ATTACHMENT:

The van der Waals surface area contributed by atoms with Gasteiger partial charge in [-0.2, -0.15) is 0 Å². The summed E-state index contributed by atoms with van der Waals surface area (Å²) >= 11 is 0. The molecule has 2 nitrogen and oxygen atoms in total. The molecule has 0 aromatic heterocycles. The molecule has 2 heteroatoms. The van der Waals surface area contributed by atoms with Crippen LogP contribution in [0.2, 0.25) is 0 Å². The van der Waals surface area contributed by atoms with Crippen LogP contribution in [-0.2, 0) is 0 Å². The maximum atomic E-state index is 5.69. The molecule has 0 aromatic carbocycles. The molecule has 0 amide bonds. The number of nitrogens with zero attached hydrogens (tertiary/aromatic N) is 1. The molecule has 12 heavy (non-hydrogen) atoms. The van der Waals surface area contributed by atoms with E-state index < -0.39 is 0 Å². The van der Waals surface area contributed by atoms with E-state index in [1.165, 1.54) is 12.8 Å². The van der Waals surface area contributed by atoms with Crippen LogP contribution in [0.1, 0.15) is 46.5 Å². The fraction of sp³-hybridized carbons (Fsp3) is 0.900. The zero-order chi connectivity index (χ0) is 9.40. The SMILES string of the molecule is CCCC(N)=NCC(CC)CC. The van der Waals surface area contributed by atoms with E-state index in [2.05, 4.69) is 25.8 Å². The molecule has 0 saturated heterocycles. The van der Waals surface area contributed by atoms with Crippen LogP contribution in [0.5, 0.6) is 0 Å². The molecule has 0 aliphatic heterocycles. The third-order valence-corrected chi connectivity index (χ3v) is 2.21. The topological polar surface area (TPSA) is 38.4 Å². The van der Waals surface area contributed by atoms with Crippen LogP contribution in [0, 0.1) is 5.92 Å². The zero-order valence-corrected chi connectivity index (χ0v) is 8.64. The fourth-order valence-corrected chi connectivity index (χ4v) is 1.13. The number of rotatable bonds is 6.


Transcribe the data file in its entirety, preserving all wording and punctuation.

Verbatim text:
The van der Waals surface area contributed by atoms with Gasteiger partial charge in [-0.2, -0.15) is 0 Å². The summed E-state index contributed by atoms with van der Waals surface area (Å²) >= 11 is 0. The molecule has 2 nitrogen and oxygen atoms in total. The molecule has 0 aromatic heterocycles. The molecule has 2 heteroatoms. The van der Waals surface area contributed by atoms with Crippen LogP contribution in [0.2, 0.25) is 0 Å². The van der Waals surface area contributed by atoms with Crippen LogP contribution in [-0.2, 0) is 0 Å². The maximum atomic E-state index is 5.69. The molecule has 0 aromatic carbocycles. The molecule has 0 amide bonds. The number of nitrogens with zero attached hydrogens (tertiary/aromatic N) is 1. The molecule has 12 heavy (non-hydrogen) atoms. The van der Waals surface area contributed by atoms with E-state index < -0.39 is 0 Å². The van der Waals surface area contributed by atoms with E-state index in [1.165, 1.54) is 12.8 Å². The van der Waals surface area contributed by atoms with Crippen LogP contribution in [0.1, 0.15) is 46.5 Å². The fraction of sp³-hybridized carbons (Fsp3) is 0.900. The zero-order chi connectivity index (χ0) is 9.40. The SMILES string of the molecule is CCCC(N)=NCC(CC)CC. The van der Waals surface area contributed by atoms with E-state index in [2.05, 4.69) is 25.8 Å². The molecule has 0 saturated heterocycles. The van der Waals surface area contributed by atoms with Crippen LogP contribution in [0.5, 0.6) is 0 Å². The molecule has 0 aliphatic heterocycles. The third-order valence-corrected chi connectivity index (χ3v) is 2.21. The topological polar surface area (TPSA) is 38.4 Å². The van der Waals surface area contributed by atoms with Crippen LogP contribution in [0, 0.1) is 5.92 Å². The zero-order valence-corrected chi connectivity index (χ0v) is 8.64. The fourth-order valence-corrected chi connectivity index (χ4v) is 1.13. The number of rotatable bonds is 6.